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Economic Outlook

The economy is recovering from recession...

Figure 1.1 - Real production GDP
Figure 1.1 - Real production GDP.
Source:  Sources: Hall and McDermott (2009), Statistics
New Zealand, the Treasury

The New Zealand economy contracted throughout 2008 and early 2009 (Figure 1.1). The initial triggers of recession in early 2008 were domestic factors, including drought and tight monetary policy to combat growing inflation pressures at the time. This domestic-led recession was deepened by the global financial crisis, which escalated in mid-September 2008.

The impact of the global downturn on New Zealand, while significant, was smaller than for most developed nations. In the OECD, only Australia and Poland had smaller falls in real output from when the crisis began. New Zealand’s performance was supported by a sound financial system, growth in key trading partners China and Australia, strong commodity exports, falling emigration and monetary and fiscal stimulus. These factors also helped pull New Zealand out of recession in the June 2009 quarter. Although the beginning of the recovery in mid-2009 was subdued, it gathered strength in the December quarter with growth of 0.8%.

...but significant imbalances built up before the recession

Significant imbalances built up in the economy during the expansion in the 2000s. These imbalances, although closely related, can be broadly categorised as follows:

  • Strong domestic demand, including government expenditure, gradually increased pressure on available resources and resulted in persistently high inflation. Monetary policy tightened during this period, with higher interest rates encouraging the New Zealand dollar to appreciate.
  • Domestic demand was partially funded from high rates of borrowing, with household and agriculture debt rising sharply over much of the 2000s driven partly by increasing house and farm prices. However, house and farm prices rose well above fundamental determinants, such as income and farm returns.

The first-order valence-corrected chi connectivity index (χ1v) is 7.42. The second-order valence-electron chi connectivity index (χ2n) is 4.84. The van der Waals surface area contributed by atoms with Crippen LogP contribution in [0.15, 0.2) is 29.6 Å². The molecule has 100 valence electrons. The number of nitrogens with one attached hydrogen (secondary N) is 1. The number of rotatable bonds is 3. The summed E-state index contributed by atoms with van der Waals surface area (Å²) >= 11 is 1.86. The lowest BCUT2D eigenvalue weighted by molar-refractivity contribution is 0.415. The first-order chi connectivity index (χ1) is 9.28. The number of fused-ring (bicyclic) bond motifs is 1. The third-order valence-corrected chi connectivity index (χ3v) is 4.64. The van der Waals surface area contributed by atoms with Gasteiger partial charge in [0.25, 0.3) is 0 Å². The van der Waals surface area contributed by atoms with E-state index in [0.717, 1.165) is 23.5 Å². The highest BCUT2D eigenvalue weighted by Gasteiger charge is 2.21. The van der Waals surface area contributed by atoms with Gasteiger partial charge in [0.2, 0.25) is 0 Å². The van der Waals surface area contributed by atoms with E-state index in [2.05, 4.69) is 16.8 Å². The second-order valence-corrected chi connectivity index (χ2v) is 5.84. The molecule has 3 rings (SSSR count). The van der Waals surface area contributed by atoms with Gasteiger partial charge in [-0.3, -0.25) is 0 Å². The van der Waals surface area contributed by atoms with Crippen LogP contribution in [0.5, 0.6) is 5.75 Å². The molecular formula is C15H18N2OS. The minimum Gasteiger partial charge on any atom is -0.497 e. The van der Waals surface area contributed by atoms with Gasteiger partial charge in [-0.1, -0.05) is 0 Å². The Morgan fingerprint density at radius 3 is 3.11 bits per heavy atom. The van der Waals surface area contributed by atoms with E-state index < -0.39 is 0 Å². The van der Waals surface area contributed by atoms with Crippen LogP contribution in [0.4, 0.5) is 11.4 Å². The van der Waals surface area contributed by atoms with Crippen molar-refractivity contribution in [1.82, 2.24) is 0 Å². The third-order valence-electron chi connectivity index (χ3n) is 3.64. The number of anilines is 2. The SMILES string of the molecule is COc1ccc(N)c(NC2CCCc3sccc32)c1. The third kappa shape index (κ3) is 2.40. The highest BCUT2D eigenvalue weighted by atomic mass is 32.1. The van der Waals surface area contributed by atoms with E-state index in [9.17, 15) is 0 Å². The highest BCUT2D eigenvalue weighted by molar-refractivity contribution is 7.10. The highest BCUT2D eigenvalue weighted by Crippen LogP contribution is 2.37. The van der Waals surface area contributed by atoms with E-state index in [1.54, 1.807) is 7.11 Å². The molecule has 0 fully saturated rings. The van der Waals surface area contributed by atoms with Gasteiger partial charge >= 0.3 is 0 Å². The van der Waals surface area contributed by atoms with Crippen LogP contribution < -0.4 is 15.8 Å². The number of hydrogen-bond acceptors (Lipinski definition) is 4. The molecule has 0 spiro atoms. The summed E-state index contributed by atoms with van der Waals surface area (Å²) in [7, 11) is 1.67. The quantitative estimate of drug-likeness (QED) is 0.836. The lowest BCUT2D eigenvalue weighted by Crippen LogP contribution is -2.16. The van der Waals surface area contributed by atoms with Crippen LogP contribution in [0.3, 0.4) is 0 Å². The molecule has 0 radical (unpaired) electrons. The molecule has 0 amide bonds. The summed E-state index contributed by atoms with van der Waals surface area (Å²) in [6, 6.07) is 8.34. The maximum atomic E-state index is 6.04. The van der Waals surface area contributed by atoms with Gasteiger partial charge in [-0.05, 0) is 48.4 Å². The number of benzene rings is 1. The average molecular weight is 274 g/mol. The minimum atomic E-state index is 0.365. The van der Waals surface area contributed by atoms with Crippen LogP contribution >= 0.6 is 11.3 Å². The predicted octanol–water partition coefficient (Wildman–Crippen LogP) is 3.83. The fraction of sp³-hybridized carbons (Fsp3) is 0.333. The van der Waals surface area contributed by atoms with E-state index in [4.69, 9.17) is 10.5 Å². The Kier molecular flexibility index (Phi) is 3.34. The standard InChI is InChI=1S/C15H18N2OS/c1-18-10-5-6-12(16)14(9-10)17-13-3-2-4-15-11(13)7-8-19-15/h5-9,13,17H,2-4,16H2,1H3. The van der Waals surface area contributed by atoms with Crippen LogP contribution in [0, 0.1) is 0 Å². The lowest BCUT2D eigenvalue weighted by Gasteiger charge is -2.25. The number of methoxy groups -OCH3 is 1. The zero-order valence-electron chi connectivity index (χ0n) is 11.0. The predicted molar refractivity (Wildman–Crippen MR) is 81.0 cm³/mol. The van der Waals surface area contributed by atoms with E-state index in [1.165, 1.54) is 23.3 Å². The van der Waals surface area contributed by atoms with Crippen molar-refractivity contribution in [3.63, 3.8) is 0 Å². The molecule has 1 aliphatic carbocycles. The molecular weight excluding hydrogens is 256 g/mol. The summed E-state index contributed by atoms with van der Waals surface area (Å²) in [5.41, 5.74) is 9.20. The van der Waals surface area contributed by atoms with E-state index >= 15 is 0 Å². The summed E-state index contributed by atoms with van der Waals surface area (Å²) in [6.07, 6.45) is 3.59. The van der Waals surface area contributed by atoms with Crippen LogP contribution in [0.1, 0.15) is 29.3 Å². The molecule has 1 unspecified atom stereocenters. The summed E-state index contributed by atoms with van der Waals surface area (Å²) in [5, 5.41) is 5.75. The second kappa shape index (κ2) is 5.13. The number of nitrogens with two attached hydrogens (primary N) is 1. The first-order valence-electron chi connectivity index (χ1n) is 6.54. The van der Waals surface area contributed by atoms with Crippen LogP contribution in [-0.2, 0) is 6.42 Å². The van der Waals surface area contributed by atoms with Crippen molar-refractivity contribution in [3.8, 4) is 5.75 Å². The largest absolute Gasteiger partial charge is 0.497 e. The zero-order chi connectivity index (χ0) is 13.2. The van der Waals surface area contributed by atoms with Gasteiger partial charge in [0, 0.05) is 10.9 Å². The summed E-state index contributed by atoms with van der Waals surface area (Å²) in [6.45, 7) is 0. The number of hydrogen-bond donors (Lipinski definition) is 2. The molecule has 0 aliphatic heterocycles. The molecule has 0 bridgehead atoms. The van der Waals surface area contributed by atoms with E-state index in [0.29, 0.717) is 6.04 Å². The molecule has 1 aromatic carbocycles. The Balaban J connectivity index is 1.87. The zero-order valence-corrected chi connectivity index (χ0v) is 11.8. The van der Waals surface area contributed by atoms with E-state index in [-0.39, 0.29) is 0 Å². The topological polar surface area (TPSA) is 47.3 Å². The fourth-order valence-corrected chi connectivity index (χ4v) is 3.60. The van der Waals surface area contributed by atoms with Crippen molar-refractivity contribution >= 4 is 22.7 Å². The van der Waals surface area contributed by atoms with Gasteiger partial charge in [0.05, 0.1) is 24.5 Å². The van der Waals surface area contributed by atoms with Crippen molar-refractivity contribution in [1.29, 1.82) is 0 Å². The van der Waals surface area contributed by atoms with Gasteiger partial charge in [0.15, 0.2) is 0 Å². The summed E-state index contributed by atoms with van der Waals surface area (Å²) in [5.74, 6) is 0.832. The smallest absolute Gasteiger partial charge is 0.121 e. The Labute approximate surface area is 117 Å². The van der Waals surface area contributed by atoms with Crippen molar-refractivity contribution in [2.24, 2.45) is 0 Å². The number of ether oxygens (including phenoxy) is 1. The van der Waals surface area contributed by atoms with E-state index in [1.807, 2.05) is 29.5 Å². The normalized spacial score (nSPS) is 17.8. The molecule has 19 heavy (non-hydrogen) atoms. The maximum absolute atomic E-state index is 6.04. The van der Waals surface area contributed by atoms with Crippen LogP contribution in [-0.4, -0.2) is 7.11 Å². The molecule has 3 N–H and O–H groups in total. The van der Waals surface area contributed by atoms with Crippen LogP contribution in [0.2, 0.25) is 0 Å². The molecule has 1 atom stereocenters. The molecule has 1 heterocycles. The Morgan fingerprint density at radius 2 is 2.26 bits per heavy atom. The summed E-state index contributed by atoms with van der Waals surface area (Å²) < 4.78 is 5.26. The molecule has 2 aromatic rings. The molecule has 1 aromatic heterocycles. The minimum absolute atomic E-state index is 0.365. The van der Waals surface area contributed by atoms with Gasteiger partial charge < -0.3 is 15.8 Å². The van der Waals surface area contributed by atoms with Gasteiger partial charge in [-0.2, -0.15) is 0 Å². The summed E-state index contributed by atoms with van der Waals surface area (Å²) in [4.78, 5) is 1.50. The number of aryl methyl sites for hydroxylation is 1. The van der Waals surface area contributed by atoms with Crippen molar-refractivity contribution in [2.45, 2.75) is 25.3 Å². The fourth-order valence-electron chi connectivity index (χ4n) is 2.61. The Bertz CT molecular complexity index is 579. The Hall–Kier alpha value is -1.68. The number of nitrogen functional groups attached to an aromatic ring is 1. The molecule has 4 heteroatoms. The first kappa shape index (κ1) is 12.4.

• The years leading up to recession featured a divergence of growth between sectors. The tradable sector, which includes primary, manufacturing and tourism industries, did not grow from early 2004 to the peak of the last economic upturn in late 2007. In contrast, non-tradable industries such as construction, retail and government administration grew strongly.
  • Relatively strong investment and a fall in national saving, led by households, contributed to a rise in the current account deficit to around 8% of GDP on average from 2004 to 2008, before it fell during the recession. The savings of foreigners were increasingly used to finance these deficits, which raised the net international liability position to over 90% of GDP by early 2009.

These imbalances were facilitated by easier global credit and low risk aversion, and were also apparent in other developed nations. Although New Zealand came through the recent global downturn relatively well, New Zealand's past and projected current account deficits, domestic indebtedness and its net international liability position are large relative to most developed nations, making the economy vulnerable to some types of shocks. With a gradual economic recovery expected to continue, the current account deficit is forecast to widen again from 2.6% of GDP to over 7% of GDP. Such deficits would mean a rise in the net international liability position to 100% of GDP by mid-2014 (Figure 1.2). However, there are a number of factors that support New Zealand's position. These include sound macroeconomic settings (eg, a flexible exchange rate and independent monetary policy), external debt that is largely denominated in local currency or hedged, relatively low public debt and a robust banking system.

Figure 1.2 - Current account balance and net international investment position
Figure 1.2 - Current account balance and net international investment position.
Source:  Statistics New Zealand, the Treasury
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